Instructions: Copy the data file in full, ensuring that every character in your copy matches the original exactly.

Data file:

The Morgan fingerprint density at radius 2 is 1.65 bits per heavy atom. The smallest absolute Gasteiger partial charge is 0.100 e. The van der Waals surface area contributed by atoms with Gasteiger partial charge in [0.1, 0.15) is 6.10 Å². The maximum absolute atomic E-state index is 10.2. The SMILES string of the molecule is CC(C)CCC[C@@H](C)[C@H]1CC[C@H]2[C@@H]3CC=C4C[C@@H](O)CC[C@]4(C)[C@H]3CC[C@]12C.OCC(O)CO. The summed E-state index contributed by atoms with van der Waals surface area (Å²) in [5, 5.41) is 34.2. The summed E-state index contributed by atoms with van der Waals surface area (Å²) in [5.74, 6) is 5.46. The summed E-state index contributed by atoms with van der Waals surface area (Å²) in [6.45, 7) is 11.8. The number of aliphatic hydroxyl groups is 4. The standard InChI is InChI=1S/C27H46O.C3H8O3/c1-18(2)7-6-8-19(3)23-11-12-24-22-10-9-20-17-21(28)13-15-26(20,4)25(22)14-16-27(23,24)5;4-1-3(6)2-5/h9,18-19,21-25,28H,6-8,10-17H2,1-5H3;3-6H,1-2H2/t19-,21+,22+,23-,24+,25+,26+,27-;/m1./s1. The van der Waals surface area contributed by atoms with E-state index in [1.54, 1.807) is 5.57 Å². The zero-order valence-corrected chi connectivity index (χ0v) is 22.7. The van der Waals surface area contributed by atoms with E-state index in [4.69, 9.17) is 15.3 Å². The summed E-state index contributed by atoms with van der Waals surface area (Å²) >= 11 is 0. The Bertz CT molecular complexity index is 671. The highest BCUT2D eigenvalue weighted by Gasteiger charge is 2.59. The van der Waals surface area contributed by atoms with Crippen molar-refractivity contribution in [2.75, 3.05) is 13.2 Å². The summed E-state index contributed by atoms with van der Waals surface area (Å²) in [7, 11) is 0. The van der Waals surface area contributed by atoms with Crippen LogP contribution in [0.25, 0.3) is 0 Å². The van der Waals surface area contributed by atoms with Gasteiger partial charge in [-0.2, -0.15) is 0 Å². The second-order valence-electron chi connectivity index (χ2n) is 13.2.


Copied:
The Morgan fingerprint density at radius 2 is 1.65 bits per heavy atom. The smallest absolute Gasteiger partial charge is 0.100 e. The van der Waals surface area contributed by atoms with Gasteiger partial charge in [0.1, 0.15) is 6.10 Å². The maximum absolute atomic E-state index is 10.2. The SMILES string of the molecule is CC(C)CCC[C@@H](C)[C@H]1CC[C@H]2[C@@H]3CC=C4C[C@@H](O)CC[C@]4(C)[C@H]3CC[C@]12C.OCC(O)CO. The summed E-state index contributed by atoms with van der Waals surface area (Å²) in [5, 5.41) is 34.2. The summed E-state index contributed by atoms with van der Waals surface area (Å²) in [5.74, 6) is 5.46. The summed E-state index contributed by atoms with van der Waals surface area (Å²) in [6.45, 7) is 11.8. The number of aliphatic hydroxyl groups is 4. The standard InChI is InChI=1S/C27H46O.C3H8O3/c1-18(2)7-6-8-19(3)23-11-12-24-22-10-9-20-17-21(28)13-15-26(20,4)25(22)14-16-27(23,24)5;4-1-3(6)2-5/h9,18-19,21-25,28H,6-8,10-17H2,1-5H3;3-6H,1-2H2/t19-,21+,22+,23-,24+,25+,26+,27-;/m1./s1. The van der Waals surface area contributed by atoms with E-state index in [1.54, 1.807) is 5.57 Å². The zero-order valence-corrected chi connectivity index (χ0v) is 22.7. The van der Waals surface area contributed by atoms with E-state index in [4.69, 9.17) is 15.3 Å². The summed E-state index contributed by atoms with van der Waals surface area (Å²) >= 11 is 0. The Bertz CT molecular complexity index is 671. The highest BCUT2D eigenvalue weighted by Gasteiger charge is 2.59. The van der Waals surface area contributed by atoms with Crippen molar-refractivity contribution in [2.75, 3.05) is 13.2 Å². The summed E-state index contributed by atoms with van der Waals surface area (Å²) in [7, 11) is 0. The van der Waals surface area contributed by atoms with Crippen LogP contribution in [0.25, 0.3) is 0 Å². The van der Waals surface area contributed by atoms with Gasteiger partial charge in [-0.2, -0.15) is 0 Å². The second-order valence-electron chi connectivity index (χ2n) is 13.2.